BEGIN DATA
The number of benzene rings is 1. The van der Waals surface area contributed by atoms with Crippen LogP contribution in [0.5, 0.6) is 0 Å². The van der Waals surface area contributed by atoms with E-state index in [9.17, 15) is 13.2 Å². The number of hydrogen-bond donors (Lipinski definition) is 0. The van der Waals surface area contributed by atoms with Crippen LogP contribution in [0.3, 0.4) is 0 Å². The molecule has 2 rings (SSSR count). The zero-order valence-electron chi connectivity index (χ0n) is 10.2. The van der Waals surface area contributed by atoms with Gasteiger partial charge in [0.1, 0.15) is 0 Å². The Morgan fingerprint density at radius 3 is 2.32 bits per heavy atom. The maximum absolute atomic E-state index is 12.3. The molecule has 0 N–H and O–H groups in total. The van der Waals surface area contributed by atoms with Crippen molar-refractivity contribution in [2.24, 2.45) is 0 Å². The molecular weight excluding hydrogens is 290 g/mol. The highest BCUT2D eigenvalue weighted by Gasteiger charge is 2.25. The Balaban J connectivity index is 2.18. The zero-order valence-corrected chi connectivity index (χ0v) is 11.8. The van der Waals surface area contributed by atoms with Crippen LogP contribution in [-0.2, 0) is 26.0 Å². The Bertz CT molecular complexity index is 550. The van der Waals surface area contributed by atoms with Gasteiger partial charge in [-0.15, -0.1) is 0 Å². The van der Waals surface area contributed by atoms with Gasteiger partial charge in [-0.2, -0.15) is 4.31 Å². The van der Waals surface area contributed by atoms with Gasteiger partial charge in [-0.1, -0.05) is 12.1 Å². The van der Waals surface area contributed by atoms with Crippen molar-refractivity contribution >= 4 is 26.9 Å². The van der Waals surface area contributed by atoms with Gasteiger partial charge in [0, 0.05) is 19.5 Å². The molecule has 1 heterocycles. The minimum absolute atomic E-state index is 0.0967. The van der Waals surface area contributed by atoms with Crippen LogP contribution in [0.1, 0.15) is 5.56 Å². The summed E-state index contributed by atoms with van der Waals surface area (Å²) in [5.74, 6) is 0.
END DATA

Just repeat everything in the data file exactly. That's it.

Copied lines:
The number of benzene rings is 1. The van der Waals surface area contributed by atoms with Crippen LogP contribution in [0.5, 0.6) is 0 Å². The van der Waals surface area contributed by atoms with E-state index in [9.17, 15) is 13.2 Å². The number of hydrogen-bond donors (Lipinski definition) is 0. The van der Waals surface area contributed by atoms with Crippen LogP contribution in [0.3, 0.4) is 0 Å². The molecule has 2 rings (SSSR count). The zero-order valence-electron chi connectivity index (χ0n) is 10.2. The van der Waals surface area contributed by atoms with Gasteiger partial charge in [0.1, 0.15) is 0 Å². The Morgan fingerprint density at radius 3 is 2.32 bits per heavy atom. The maximum absolute atomic E-state index is 12.3. The molecule has 0 N–H and O–H groups in total. The van der Waals surface area contributed by atoms with Crippen molar-refractivity contribution in [2.24, 2.45) is 0 Å². The molecular weight excluding hydrogens is 290 g/mol. The highest BCUT2D eigenvalue weighted by Gasteiger charge is 2.25. The Balaban J connectivity index is 2.18. The zero-order valence-corrected chi connectivity index (χ0v) is 11.8. The van der Waals surface area contributed by atoms with Crippen LogP contribution in [-0.2, 0) is 26.0 Å². The Bertz CT molecular complexity index is 550. The van der Waals surface area contributed by atoms with Gasteiger partial charge in [-0.15, -0.1) is 0 Å². The van der Waals surface area contributed by atoms with Gasteiger partial charge in [-0.2, -0.15) is 4.31 Å². The van der Waals surface area contributed by atoms with Gasteiger partial charge in [-0.1, -0.05) is 12.1 Å². The van der Waals surface area contributed by atoms with Crippen molar-refractivity contribution >= 4 is 26.9 Å². The van der Waals surface area contributed by atoms with Gasteiger partial charge in [0, 0.05) is 19.5 Å². The molecule has 1 heterocycles. The minimum absolute atomic E-state index is 0.0967. The van der Waals surface area contributed by atoms with Crippen LogP contribution in [0.1, 0.15) is 5.56 Å². The summed E-state index contributed by atoms with van der Waals surface area (Å²) in [5.74, 6) is 0.